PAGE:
Tag Archives: Where the Red Fern Grows

Throwback Thursday: Where the Red Fern Grows by Wilson Rawls

Where the Red Fern GrowsThrowback Thursday is a weekly feature hosted by Tenacious Reader to highlight books from the past. It can honestly be anything as long as its not a book that is a current release. Maybe its a book that I read and reviewed and just want to highlight, maybe its a book I read before I started reviewing or maybe its a book that has a sequel coming out soon or maybe its a backlist book from my TBR that I just want to revisit and decide if I will make the time to read. Pretty much, anything goes. 

Between second and seventh grade, I read Wilson Rawl’s Where The Red Fern Grows a couple of dozen times. It was either my first or second grade teacher who read the book aloud to my class, hooking me on this book as a kid and adding it to me “go to” rotation of books I’d return to time and again as comfort reading.

Now, if you know how this novel ends, it being “comfort reading” may feel a bit like an oxymoron. But, apart from the final chapter being a bit of a downer (because all books about dogs seem to end this way), the rest of the novel is a moving story of the bond between a boy and his dogs.

The boy in this case is Billy Coleman, growing up in the Ozark Mountains and wanting nothing more in his life than to have two hunting dogs of his own. Coming across a sportsman magazine left by some fisherman, Billy sees an ad selling dogs for $25 each. Billy spends the better part of two years earning extra money with traps his father gives him, selling vegetables and bait to fisherman, and doing various odd jobs to earn the fifty dollars needed to purchase his dogs. Continue reading

Leave a comment

Filed under audio book review, audiobook review, book review, meme, review, Throwback Thursday

Way Back Wednesday: Where the Red Fern Grows by Wilson Rawls

waybackwednesday

Halfway to the weekend and that means it’s time again for Way Back Wednesday, hosted by A Well Read Woman.

Each week, this meme invites you to cast your mind back across those books you’ve read that left a lasting impression.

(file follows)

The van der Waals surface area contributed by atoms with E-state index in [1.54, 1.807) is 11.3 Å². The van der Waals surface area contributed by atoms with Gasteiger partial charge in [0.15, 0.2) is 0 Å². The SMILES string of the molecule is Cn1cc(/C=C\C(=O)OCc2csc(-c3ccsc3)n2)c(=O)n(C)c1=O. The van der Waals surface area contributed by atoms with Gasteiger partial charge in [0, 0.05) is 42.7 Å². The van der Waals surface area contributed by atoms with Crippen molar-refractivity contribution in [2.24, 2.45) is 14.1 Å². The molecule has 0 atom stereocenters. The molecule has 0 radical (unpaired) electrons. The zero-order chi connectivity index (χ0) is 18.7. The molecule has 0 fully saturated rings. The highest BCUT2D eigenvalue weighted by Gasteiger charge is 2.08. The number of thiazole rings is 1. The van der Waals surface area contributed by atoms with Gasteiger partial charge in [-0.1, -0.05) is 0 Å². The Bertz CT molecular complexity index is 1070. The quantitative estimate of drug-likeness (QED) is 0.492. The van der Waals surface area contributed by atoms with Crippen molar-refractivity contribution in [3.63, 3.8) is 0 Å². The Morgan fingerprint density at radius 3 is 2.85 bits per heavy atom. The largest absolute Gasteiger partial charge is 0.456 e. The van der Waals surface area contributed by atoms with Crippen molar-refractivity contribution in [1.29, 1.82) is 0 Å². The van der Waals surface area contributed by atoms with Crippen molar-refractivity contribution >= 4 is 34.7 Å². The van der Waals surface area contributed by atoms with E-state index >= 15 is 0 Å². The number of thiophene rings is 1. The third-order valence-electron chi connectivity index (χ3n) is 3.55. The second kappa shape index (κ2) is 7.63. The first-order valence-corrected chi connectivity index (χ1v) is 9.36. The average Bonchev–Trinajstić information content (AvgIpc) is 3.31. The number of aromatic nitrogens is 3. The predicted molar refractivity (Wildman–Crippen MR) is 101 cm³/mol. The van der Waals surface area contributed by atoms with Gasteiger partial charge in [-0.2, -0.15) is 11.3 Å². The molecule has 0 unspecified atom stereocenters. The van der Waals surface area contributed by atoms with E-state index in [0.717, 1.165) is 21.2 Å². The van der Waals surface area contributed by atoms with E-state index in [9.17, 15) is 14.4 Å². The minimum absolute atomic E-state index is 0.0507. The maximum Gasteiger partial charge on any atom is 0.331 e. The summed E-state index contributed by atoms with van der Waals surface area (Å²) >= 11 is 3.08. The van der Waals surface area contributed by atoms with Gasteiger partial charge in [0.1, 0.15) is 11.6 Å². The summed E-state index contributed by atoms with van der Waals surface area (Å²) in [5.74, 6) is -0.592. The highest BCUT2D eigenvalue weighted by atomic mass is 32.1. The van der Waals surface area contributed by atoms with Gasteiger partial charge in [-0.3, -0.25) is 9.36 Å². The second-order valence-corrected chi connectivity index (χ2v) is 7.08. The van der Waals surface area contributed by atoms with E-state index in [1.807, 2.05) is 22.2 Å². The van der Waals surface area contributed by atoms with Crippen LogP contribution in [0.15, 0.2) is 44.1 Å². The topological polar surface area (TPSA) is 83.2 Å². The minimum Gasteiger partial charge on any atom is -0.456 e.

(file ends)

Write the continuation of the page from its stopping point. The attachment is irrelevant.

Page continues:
redfernThis week’s book is Where the Red Fern Grows by Wilson Rawls.

For those of you haven’t read Red Fern, it’s the story of Billy, a young boy growing up in the Ozarks who only wants one thing — two coon hounds.  Billy spends two years earning money and saving it up to purchase his two hounds, who he christens Old Dan and Little Anne.   The book focuses on Billy’s training and bonding with his animals as well as their treeing and bringing down a legendary wily raccoon.

And then, as all books about dogs must, things take a tragic turn when you reach the final chapters.

If you’ve read the book, you know what I’m talking about.

While out hunting one night, Billy is threatened by a mountain lion.  Dan and Anne battle the mountain lion, but Dan is mortally wounded and passes away.  Then Little Anne dies of sadness at missing her brother and Billy find her on his grave.   And this is where the red fern of grows.

It’s interesting that the last two weeks for WBW have focused on dogs.    And while they’re very different, they have a lot of similarities.   Both Cujo and Red Fern start off with beloved pets who meet a tragic end.    The difference is that Ol’ Dan and Little Anne never become rabid dogs on a killing rampage as Cujo does.  But they still meet a tragic end.

I’m not sure how many times I read this one growing up.  I think a teacher read this book to us in school first and I sought it out afterward.  I checked it out of the library often growing up and each time I read it, I felt a growing sense of dread as we got toward that monumental chapter with the mountain lion.

I have memories of another book or two by Rawls sitting on the library shelf but I never picked them up.  I wasn’t sure if his other book or books would follow a similar path as Red Fern and I honestly wasn’t really sure I wanted to find out.

I know there was a movie version (and there’s been another one since) and I think I saw it at one point.   Of course, it was no where nearly as poignant or as moving as the book.  And it didn’t make quite the same impression either.

3 Comments

Filed under meme, Way Back Wednesday